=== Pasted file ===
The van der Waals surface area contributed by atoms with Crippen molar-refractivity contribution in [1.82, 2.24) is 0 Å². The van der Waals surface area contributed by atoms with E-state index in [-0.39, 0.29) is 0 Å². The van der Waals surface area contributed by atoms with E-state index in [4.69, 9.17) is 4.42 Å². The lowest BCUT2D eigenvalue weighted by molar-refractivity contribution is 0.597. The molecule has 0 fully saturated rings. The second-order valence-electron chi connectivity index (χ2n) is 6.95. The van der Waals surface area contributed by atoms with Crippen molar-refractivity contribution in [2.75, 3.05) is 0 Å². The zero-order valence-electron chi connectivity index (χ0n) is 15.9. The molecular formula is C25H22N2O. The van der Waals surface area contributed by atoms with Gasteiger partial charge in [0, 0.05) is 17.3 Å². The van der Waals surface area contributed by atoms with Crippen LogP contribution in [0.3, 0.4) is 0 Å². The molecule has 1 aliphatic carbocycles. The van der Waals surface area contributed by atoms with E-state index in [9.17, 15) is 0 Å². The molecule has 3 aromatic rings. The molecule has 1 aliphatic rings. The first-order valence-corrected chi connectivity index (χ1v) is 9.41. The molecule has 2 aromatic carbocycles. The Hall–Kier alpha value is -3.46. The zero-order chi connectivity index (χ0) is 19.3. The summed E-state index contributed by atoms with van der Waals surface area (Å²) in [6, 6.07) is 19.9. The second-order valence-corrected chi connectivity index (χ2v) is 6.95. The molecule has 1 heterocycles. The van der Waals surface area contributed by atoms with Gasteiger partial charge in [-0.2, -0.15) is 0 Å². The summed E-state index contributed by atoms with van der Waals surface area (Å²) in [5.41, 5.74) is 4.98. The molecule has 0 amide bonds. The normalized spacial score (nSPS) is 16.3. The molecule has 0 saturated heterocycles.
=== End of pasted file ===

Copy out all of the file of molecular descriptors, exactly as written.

The van der Waals surface area contributed by atoms with Crippen molar-refractivity contribution in [1.82, 2.24) is 0 Å². The van der Waals surface area contributed by atoms with E-state index in [-0.39, 0.29) is 0 Å². The van der Waals surface area contributed by atoms with E-state index in [4.69, 9.17) is 4.42 Å². The lowest BCUT2D eigenvalue weighted by molar-refractivity contribution is 0.597. The molecule has 0 fully saturated rings. The second-order valence-electron chi connectivity index (χ2n) is 6.95. The van der Waals surface area contributed by atoms with Crippen molar-refractivity contribution in [2.75, 3.05) is 0 Å². The zero-order valence-electron chi connectivity index (χ0n) is 15.9. The molecular formula is C25H22N2O. The van der Waals surface area contributed by atoms with Gasteiger partial charge in [0, 0.05) is 17.3 Å². The van der Waals surface area contributed by atoms with Crippen LogP contribution in [0.3, 0.4) is 0 Å². The molecule has 1 aliphatic carbocycles. The van der Waals surface area contributed by atoms with E-state index in [9.17, 15) is 0 Å². The molecule has 3 aromatic rings. The molecule has 1 aliphatic rings. The first-order valence-corrected chi connectivity index (χ1v) is 9.41. The molecule has 2 aromatic carbocycles. The Hall–Kier alpha value is -3.46. The zero-order chi connectivity index (χ0) is 19.3. The summed E-state index contributed by atoms with van der Waals surface area (Å²) in [6, 6.07) is 19.9. The second-order valence-corrected chi connectivity index (χ2v) is 6.95. The molecule has 1 heterocycles. The van der Waals surface area contributed by atoms with Gasteiger partial charge in [-0.2, -0.15) is 0 Å². The summed E-state index contributed by atoms with van der Waals surface area (Å²) in [5.41, 5.74) is 4.98. The molecule has 0 amide bonds. The normalized spacial score (nSPS) is 16.3. The molecule has 0 saturated heterocycles.